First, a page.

Archive for the ‘Taxonomy’ Category

red wolf

I don’t know a damned thing about football. I have hated it my whole life.  I cannot carry on a halfway decent conversation about it. Taking me to a football game for me to enjoy it is about like taking a dog to the Louvre and expecting him to appreciate the art*, and I will remain happily ignorant about the subject until my dying day.

Currently, the US is going through some great historical reckonings about racism, which I must admit that I do fully support.  There is a lot of controversy about taking down statues and renaming streets, and it’s all horrendously gut-wrenching and difficult.

Among the changes that is happening is that the professional football team in Washington, D.C. is getting its name changed. For decades, various groups affiliated with various Native American organizations have been trying to get the name changed. It has been called the Redskins, and as someone who doesn’t care about football, I think it’s kind of silly that we have a name like this for anything.

But all the recent events have finally led to decision to change the football team’s name.

And although we don’t know the new name. The current favorite is “Redwolves.”

Well, that’s a different controversy!

And no, I’m not saying the systematic racism and oppression of Native Americans is an any way comparable to a big taxonomy kerfuffle, but it is controversial.

As long time readers of this blog know, I generally reject the “red wolf” paradigm. I base this rejection upon really good genome-wide analysis. I also reject the ancient North America-only origins for the coyote, and I believe that both the red wolf and coyote are offshoots of the Eurasian gray wolf.  Indeed, I have proposed that the coyote is a form of gray wolf in the same way the domestic dog is , and that it should be recognized as Canis lupus latrans.  The red wolf is a hybrid between relict gray wolves that lived in Louisiana and Texas and the coyote.

One unusual discovery about gray wolves, coyotes, and “red wolves” is that all three populations are about as genetically distinct from each other as humans from different continents are.

And this discovery might tell us thing or two about racism in our own species. At one time, the various races of humanity were often classified into different species. Some people resisted this notion, which popular in the nineteenth century.

However, among them was the Rev.  John Bachman, a Southern Lutheran pastor, who also ministered to the slaves. He defended the institution of slavery, of course, but he did not think that African Americans were a different species from Europeans.

Bachman also believed the wolves of North America represented one species, and this idea was very much expounded in Aubudon’s The Viviparous Quadrupeds of North America. Bachman and Audubon worked closely on the text, and although Bachman and Audubon are credited with documenting the red wolf as a species, they were very clear that were the same species:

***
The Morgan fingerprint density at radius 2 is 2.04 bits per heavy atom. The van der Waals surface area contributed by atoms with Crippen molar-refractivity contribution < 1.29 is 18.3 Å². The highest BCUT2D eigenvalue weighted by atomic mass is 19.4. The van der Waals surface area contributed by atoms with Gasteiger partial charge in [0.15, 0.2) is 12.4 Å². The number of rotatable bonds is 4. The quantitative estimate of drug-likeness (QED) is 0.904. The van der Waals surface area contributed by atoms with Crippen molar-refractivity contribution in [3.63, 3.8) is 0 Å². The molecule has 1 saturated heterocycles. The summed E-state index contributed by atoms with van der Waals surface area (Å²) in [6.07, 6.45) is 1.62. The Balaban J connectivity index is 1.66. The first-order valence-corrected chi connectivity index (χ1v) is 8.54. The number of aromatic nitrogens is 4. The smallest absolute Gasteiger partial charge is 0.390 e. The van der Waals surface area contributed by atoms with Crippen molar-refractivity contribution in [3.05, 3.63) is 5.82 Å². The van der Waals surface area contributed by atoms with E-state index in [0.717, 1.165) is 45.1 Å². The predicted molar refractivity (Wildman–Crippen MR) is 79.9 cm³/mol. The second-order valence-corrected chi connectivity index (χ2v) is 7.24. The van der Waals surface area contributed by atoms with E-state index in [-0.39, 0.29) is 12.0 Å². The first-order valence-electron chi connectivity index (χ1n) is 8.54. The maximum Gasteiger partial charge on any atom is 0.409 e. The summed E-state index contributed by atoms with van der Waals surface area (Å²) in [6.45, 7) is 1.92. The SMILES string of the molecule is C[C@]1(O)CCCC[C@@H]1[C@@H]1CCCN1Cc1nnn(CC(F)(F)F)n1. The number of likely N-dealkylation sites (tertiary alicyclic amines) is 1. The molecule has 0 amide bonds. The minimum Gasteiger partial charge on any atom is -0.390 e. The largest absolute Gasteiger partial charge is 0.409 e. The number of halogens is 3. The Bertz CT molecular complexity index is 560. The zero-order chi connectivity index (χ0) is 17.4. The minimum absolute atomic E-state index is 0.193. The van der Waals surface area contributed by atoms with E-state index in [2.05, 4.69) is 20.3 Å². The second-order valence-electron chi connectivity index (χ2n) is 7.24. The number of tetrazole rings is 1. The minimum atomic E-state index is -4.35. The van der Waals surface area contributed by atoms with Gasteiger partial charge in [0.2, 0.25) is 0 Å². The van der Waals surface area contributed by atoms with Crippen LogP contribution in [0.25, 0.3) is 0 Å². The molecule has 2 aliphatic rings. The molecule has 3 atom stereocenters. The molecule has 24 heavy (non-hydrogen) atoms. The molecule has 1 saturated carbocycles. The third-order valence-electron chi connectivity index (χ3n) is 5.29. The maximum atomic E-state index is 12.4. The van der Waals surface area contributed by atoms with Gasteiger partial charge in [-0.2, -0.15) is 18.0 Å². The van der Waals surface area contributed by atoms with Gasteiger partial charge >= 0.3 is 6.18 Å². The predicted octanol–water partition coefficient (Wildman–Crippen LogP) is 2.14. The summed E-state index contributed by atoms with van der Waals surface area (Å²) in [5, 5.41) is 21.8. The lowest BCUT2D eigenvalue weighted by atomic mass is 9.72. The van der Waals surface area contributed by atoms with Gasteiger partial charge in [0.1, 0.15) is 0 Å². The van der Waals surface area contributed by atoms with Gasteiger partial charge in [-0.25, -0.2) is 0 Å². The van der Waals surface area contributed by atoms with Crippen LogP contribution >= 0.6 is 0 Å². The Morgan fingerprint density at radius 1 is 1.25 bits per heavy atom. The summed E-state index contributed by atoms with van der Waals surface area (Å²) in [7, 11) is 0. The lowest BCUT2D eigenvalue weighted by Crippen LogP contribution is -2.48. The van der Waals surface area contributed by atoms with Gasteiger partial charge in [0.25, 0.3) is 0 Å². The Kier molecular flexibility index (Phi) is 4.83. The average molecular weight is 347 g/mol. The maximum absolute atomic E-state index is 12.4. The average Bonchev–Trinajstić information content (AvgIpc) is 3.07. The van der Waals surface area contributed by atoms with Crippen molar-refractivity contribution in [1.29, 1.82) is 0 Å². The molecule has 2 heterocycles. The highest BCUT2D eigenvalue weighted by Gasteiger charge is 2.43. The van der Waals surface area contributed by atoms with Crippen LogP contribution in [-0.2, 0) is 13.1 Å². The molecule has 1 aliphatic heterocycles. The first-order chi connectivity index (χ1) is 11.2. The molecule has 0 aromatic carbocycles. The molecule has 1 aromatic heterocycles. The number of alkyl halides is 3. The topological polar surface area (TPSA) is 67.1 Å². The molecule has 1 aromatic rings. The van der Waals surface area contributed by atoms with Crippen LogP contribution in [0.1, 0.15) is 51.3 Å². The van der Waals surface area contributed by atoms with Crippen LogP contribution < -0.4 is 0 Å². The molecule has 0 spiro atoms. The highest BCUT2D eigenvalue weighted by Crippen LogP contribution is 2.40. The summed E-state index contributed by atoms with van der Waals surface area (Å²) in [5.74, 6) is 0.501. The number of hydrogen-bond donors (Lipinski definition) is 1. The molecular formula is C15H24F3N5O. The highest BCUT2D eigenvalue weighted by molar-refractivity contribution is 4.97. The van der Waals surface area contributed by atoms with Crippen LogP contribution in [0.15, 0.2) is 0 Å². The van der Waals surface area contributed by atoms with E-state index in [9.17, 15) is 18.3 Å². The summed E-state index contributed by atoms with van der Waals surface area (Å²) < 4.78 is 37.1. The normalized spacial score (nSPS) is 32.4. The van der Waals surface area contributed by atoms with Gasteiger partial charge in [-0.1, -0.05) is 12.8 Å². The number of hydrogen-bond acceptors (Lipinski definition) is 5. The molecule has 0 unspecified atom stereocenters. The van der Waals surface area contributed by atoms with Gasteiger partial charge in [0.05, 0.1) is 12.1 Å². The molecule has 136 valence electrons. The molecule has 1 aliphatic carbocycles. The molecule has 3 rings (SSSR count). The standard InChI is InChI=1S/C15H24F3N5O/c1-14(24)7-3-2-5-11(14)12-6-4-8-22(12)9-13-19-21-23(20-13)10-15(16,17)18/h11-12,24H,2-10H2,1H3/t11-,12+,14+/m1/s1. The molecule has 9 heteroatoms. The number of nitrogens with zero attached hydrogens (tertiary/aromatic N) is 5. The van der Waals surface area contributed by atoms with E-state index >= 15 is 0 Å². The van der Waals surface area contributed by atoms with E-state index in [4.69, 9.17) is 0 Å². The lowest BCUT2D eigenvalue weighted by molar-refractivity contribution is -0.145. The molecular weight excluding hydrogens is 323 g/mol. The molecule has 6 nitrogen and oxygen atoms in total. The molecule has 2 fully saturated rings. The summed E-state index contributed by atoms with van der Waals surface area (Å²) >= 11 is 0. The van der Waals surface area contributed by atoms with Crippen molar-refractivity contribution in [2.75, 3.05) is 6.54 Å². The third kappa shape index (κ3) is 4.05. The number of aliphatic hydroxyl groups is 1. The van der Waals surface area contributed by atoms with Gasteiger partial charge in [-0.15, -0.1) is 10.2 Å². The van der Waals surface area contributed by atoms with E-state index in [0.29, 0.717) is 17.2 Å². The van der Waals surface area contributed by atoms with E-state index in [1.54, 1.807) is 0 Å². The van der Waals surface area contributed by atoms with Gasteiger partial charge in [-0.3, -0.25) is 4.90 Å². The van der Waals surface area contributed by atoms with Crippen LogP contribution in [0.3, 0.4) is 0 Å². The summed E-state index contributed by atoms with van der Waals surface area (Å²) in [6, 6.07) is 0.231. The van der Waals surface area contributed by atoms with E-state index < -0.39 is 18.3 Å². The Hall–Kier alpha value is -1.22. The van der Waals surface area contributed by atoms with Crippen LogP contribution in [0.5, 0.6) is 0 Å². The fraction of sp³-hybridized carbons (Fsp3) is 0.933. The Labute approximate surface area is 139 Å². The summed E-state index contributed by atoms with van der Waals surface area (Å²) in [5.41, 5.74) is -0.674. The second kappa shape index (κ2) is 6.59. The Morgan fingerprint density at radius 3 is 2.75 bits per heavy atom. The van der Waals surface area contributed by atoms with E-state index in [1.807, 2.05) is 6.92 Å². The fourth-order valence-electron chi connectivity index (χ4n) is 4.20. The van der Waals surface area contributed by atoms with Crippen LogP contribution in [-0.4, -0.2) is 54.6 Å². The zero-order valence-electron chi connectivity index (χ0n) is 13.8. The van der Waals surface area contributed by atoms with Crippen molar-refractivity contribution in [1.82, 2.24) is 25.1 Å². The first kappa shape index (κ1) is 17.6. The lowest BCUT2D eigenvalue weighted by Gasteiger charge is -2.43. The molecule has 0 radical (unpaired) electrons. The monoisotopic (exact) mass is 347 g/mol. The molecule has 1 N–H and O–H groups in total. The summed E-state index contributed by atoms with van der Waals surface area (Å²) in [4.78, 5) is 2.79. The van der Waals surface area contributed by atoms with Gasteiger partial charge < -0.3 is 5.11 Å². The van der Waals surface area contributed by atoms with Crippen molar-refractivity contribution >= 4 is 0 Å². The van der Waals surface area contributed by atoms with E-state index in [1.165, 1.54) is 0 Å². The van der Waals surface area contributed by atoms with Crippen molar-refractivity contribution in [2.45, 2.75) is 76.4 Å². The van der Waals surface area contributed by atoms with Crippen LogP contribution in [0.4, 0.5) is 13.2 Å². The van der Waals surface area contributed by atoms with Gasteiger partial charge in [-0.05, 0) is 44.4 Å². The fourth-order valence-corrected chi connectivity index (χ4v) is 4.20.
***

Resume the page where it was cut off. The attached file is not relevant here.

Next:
“The Wolves present so many shades of colour that we have not ventured to regard this [the red wolf] as a distinct species;  more especially because it breeds with those of other colours, gangs of wolves being seen in which this variety is mixed up both the grey and the black” (243).

Bachman and Audubon’s initial idea that the “red wolf” was just a color phase has since been revealed in the genome-wide analysis of wolves, coyotes, and red wolves are so closely related to each other that it would almost make sense to classify them as one really diverse species. Bachman and Audubon were certain that the coyote was a very distinct species, but it likely diverged from the gray wolf within the past 50,000 years. And a gene flow still exists between coyotes and gray wolves across the continent.

Humanity is so caught up in labeling, and now, we’re trying to undo some of the damages that were done through our pseudoscientific labeling in the past.

And Confronting past and present racial discrimination is the current zeitgeist.

I reject racism very clearly and definitely. I don’t want to have teams with racist names or have statues of Confederate generals on public property.

I am what some people would call “left wing scum.” I wear the badge with pride.

But I wonder if much of my rejection of Canis rufus is also my rejection of racism. I think the evidence is strong that the species should not be considered valid, but I wonder if my strong aversion to the classification of this species is part of my deep anti-racist ideology.

Maybe it clouds how I view data.  Ideology does drive a lot of scientific understanding. Philosophy underpins so much more than we’re ever willing to accept.

I know that I have intellectually made the case to myself.  It makes me look like I hate endangered species to some poor readers out there.  Or that I want some sort of whole-scale blood letting among the red wolves.